Mainstream, VOL LIV No 14 New Delhi March 26, 2016
Monday 28 March 2016, by
“The National Council for Promotion of Urdu Language (NCPUL), which operates under the Ministry of Human Resource Development, has introduced a form which requires authors of books NCPUL acquires annually to declare that the content will not be against the government or the country.” (http://indianexpress.com/article/india/india-news-india/urdu-writers-asked-to-declare-my-book-not-against-the-govt-nation/)
The same source reproduces the form, originally circulated in Urdu, thus: “I, son/daughter of ..., confirm that my book/magazine titled ..., which has been approved for bulk purchase by NCPUL’s monetary assistance scheme, does not contain anything against the policies of the government of India or the interest of the nation, does not cause disharmony of any sort between different classes of the country, and is not monetarily supported by any government or non-government institution.”
Urdu is one of the twentytwo “scheduled languages” of the country. It is the language of vastly more Indians than, for instance, Bodo or Santali or Sindhi. Historically, there is no doubt that it is an Indian language. Whenever people have suggested that it is a “foreign” language, I have responded with two questions. First, was Urdu born in Hindostan or in Arabia or Peru or China? Second, where except in the sub-continent is it spoken? I know it for a fact that, despite commonalities in semantics, no one in Jeddah or Tehran can follow sentences spoken in Urdu. This is because syntactically it is little different from Hindi, or from what is still called Hindustani, or from the Hindavi of Amir Khusro’s time.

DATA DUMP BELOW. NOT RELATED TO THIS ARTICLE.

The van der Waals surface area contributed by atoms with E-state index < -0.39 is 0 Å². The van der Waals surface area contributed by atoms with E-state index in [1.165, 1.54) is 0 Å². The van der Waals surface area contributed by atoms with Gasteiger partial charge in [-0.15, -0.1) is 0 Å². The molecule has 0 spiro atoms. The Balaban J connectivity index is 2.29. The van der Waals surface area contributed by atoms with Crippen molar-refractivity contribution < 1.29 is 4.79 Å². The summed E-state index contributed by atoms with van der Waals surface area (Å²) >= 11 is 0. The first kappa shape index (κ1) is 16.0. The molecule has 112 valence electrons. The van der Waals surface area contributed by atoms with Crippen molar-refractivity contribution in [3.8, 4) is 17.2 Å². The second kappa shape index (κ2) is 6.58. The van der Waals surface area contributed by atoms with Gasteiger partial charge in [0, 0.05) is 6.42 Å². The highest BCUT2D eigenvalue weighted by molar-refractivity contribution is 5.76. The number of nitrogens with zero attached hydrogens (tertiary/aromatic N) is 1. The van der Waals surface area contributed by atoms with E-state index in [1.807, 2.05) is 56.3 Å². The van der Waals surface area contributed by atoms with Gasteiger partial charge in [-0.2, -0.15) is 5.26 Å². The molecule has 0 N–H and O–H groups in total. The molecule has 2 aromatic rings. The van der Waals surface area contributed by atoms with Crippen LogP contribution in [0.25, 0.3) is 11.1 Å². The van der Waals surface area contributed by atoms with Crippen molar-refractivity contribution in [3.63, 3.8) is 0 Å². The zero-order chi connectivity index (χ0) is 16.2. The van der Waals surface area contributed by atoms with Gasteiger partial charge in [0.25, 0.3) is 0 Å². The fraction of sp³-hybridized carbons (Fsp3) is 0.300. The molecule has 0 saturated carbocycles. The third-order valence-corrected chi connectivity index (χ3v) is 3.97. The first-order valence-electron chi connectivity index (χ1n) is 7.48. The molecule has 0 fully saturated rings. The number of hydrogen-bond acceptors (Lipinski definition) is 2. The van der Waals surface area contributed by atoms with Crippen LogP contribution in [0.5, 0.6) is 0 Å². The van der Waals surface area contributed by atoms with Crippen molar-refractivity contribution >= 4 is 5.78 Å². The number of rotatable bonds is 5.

To my knowledge, neither the Ministry of Human Resource Development nor any other arm of the government has imposed a similar condition on any of the other twentyone “scheduled languages”. Clearly, Urdu has been singled out because of its association with Islam. Going further, because Urdu is the official language of Pakistan, it is stupidly assumed to be the language of “pro-Pakistan” people in India. This stupidity is a fundamental part of the ideology of the Sangh Parivar, which now rules over India. And these worthies see Pakistan not as just a neighbour but as an “enemy nation”.
This explains the main clause of the declaration demanded, “does not contain anything against the interest of the nation”. It is assumed that those who write in Urdu, given that they are chiefly Muslims and given that Pakistan is an “Islamic republic”, are by definition (in the currently popular expression) “anti-national”: specifically, they are Pakistani spies or agents.
The fear of “anything against the policies of the government of India” is, in a democracy, laughable but also sinister. It takes away the right of free speech, one of the fundamental rights guaranteed by the Constitution. It is the consideration which governed the actions of the sarkari censors during the Emergency of 1975-77, when fundamental rights were suspended.
But this leads also to the question: Are we a democracy any more?
The author is a writer, editor and photographer.